Review: Opus E-Big City
Can an ebike make commuting more fun?Photo by: Jeremy Worden
I love biking and I love biking to a destination, but, throughout the pandemic, the lustre of a commute had truly lost its appeal to me. I found myself putting off plans when someone wanted to meet somewhere outside of walking distance and particularly if it was even remotely an uphill ride. So, when I found out I was testing the Opus E-Big City commuter ebike I realized I was in the perfect place to evaluate whether this bike would make a difference to my commuting apathy.
My excitement for the bike grew as I watched Jeremy Worden from Bateman’s Bicycle Company in Toronto build it up in a very satisfying TikTok.
@batemansbikeco⚡️Unboxing a new Opus E-Bike! #bike #ebike #satisfying #tools #toronto #batemansbikeco♬ original sound – Bateman’s Bike Co
I picked up the E-Big City from Bateman’s on a very hot day. As I cranked up the pedal-assist and was hit with a slight breeze riding down Bathurst Street, I knew immediately I was in for some fun.
While testing the Opus E-Big City I had the unfortunate experience of getting caught in a rainstorm. It was one of those unexpected summer downpours that last for about 10 minutes and completely soak you to the bone. I wouldn’t have explicitly sought out the opportunity to ride around the city in corduroy pants saturated with water, but it did give me a chance to really test out the commuting capabilities of the E-Big City.
Like Opus’ non-electric Big City LRT, the E-Big City comes stock with front and rear fenders that work well to keep the rider’s pants dry. (Rain falling from the sky is, unfortunately, not blocked by fenders.) The fenders cover the bike’s large, Kenda Kwick Seven.5 27.5 x 2.4 tires, which roll smoothly over everything from local streets under construction to very wet streetcar tracks. I felt very stable riding and cornering with these tires, even in a storm.
The bike also stops well—with the pedal-assist at full power while riding in damp and slippery conditions the Shimano MT201 hydraulic disc brakes did their jobs.
To test this commuter bike I wore the Giro Sutton MIPS helmet, which also turned out to be the ideal rain helmet. Read more…
RELATED: Review: Giro Sutton MIPS helmet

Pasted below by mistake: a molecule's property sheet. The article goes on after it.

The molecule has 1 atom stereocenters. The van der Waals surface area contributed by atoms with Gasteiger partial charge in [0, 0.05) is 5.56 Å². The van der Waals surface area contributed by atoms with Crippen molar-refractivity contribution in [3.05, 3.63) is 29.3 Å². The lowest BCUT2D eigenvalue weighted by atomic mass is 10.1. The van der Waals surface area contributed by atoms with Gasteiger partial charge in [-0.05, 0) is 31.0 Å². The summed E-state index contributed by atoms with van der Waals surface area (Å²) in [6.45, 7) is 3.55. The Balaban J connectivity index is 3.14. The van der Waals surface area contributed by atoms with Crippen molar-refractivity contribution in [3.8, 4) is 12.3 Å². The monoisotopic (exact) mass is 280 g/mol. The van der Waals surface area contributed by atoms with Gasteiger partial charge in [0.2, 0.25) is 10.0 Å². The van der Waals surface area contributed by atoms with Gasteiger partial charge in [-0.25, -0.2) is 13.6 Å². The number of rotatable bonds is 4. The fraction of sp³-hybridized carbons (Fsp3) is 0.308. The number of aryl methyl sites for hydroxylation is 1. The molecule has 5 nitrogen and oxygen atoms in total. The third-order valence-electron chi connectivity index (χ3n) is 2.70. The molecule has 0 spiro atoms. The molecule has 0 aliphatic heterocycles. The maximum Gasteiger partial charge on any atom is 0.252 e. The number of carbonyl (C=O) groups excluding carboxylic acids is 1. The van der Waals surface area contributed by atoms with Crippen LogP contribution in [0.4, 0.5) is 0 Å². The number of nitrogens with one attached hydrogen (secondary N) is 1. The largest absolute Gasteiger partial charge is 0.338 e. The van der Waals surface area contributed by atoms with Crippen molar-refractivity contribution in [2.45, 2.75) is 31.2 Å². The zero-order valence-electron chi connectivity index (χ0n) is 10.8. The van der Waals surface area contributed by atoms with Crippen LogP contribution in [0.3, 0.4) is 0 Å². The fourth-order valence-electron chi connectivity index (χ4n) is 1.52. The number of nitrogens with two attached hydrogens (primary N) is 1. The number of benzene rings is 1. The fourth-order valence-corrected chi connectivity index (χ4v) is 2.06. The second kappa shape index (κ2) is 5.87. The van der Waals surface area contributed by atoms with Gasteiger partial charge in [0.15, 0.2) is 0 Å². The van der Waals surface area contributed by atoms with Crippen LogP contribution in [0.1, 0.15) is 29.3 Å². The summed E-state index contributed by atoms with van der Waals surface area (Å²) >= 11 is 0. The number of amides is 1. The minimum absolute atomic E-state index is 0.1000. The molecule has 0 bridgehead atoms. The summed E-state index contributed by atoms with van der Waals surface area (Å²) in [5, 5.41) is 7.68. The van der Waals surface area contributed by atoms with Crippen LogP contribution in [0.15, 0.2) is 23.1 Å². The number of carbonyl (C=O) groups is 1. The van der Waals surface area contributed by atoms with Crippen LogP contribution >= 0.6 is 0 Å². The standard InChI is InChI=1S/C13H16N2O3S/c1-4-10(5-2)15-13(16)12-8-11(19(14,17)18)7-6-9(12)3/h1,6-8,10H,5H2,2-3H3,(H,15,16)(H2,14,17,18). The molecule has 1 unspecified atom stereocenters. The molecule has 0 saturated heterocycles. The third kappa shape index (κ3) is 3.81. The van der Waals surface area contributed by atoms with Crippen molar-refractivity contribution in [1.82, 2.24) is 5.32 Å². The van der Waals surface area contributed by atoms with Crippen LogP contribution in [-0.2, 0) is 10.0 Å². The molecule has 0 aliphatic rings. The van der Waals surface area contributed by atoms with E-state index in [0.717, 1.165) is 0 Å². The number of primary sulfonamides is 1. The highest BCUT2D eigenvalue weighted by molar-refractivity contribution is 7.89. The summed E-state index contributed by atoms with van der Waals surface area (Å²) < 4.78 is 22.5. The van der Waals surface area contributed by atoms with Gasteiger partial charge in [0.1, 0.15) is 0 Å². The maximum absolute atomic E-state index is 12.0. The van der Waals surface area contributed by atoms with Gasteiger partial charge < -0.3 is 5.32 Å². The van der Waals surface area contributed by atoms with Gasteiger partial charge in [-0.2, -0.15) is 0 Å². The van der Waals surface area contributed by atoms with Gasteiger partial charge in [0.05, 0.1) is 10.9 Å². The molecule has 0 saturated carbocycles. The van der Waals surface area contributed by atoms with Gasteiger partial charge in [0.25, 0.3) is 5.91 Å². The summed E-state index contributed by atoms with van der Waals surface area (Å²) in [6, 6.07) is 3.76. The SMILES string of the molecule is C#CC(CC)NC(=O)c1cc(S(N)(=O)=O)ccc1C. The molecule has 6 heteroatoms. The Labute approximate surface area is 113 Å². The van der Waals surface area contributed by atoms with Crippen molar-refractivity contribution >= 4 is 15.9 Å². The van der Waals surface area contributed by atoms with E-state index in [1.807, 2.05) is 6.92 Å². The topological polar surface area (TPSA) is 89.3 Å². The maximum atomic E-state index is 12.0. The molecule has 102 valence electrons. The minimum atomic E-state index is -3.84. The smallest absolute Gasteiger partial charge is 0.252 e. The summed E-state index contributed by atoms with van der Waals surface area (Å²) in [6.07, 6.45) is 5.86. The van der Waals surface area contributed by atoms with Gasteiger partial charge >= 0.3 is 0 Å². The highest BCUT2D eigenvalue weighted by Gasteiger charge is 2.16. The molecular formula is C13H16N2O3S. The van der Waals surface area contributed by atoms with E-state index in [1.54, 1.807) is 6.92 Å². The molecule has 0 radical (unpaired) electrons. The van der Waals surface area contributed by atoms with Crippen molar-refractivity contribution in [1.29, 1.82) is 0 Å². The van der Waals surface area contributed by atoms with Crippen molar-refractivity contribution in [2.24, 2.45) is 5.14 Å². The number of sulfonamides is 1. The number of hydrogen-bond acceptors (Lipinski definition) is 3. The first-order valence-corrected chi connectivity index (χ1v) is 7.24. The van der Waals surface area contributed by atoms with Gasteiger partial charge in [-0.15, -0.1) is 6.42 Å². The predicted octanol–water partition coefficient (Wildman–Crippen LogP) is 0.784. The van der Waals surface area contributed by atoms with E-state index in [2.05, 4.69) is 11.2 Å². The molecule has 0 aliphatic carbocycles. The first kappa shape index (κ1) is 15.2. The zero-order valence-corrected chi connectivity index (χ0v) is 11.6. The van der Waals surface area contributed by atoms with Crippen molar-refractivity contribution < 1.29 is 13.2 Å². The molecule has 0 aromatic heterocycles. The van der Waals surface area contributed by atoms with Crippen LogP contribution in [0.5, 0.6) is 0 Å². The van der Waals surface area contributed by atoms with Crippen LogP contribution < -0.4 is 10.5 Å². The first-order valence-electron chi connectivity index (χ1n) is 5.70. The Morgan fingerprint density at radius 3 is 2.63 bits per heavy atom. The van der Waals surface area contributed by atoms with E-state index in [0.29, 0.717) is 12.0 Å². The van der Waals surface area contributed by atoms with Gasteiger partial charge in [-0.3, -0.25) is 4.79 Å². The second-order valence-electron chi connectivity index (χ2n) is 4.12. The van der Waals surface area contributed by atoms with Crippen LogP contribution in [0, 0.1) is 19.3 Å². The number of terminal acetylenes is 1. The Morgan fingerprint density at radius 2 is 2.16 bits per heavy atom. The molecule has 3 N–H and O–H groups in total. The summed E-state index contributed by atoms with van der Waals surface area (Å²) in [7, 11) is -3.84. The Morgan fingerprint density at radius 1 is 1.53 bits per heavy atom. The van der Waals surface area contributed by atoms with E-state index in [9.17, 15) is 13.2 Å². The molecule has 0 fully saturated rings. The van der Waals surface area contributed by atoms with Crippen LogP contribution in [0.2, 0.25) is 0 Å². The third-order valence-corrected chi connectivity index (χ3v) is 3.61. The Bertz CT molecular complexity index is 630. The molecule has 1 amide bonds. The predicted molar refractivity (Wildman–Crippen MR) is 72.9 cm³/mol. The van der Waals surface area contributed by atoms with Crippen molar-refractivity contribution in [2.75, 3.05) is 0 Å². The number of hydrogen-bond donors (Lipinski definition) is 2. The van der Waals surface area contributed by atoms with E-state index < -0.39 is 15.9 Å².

Big City big battery
The E-Big City features a Shimano Steps E-5000 motor and E-8014 418-Wh semi-integrated battery. The battery lasts about six hours or 125 km. Through a few weeks of testing and semi-regular commuting, I didn’t have to charge it. My commutes tended towards the shorter side, but I kept a keen eye on the green charge indicator battery lights which only got down to two bars.
In terms of power, the motor will lend power assistance to your pedalling up to the legal limit of 32 km/h. I obviously wanted to test the limit and (after a few really fun sprints) I can confirm that once 32km/h is reached there’s a marked difference in the difficulty of pedalling. It was really easy for me to see how fast I was going, as the bike has an included speed sensor and displays your current speed on the integrated display.
Buttons next to the display control which of three levels of assist you’re riding at. Some riders might choose a lower level of pedal-assist for narrower streets with lots of turns, or maybe when they are starting and stopping a lot. I personally spent most of the time riding this bike at max assist, successfully avoiding showing up to any engagement with even a drop of sweat on my body. My extreme laziness about Toronto’s marginal Northbound inclines was no longer an issue.
The E-Big City has a 1 x 9 Shimano drivetrain setup, which, with pedal assist, I found was a satisfactory number of gears for city riding.
With the battery, the aluminum frame bike weighs 43.6lbs. While I could almost lug it up and down the stairs myself, it was much easier to get a bigger person to carry it out for me. Unfortunately, I don’t think the E-Big City would work well for a person who lives on the upper floors of a no-elevator walk-up, although that may just be my personal lack of upper body strength talking.
The all-black colourway and internal cable routing give the bike a clean, timeless look. Opus made a safe choice with the colour, but for an all-season bike, black truly is a good bet for minimizing the look of road grime and whatever else might end up on the frame.
A few other miscellaneous features that are notable on this bike:
The battery locks, which could be useful for someone who does deliveries and is quickly popping into a store.
For enhanced commuting, the E-Big City features front and rear rack mounts.
I didn’t love the Velo Ergo dual density handlebar grips—after longer rides, my hands were a bit uncomfortable. The saddle, on the other hand, Opus’ own E-City model, was quite comfortable.
As the E-Big City is a heavier bike, I found the kickstand to be incredibly useful. It made stopping to chat with a friend, placing the bike for a park hang and even storing it at home a much smoother experience.
Overall I thoroughly enjoyed riding the Opus E-Big City. The bike made commuting much more enjoyable and performed well in a range of weather conditions.
The Opus E-Big City is $3,500 and is available from your local Opus dealer.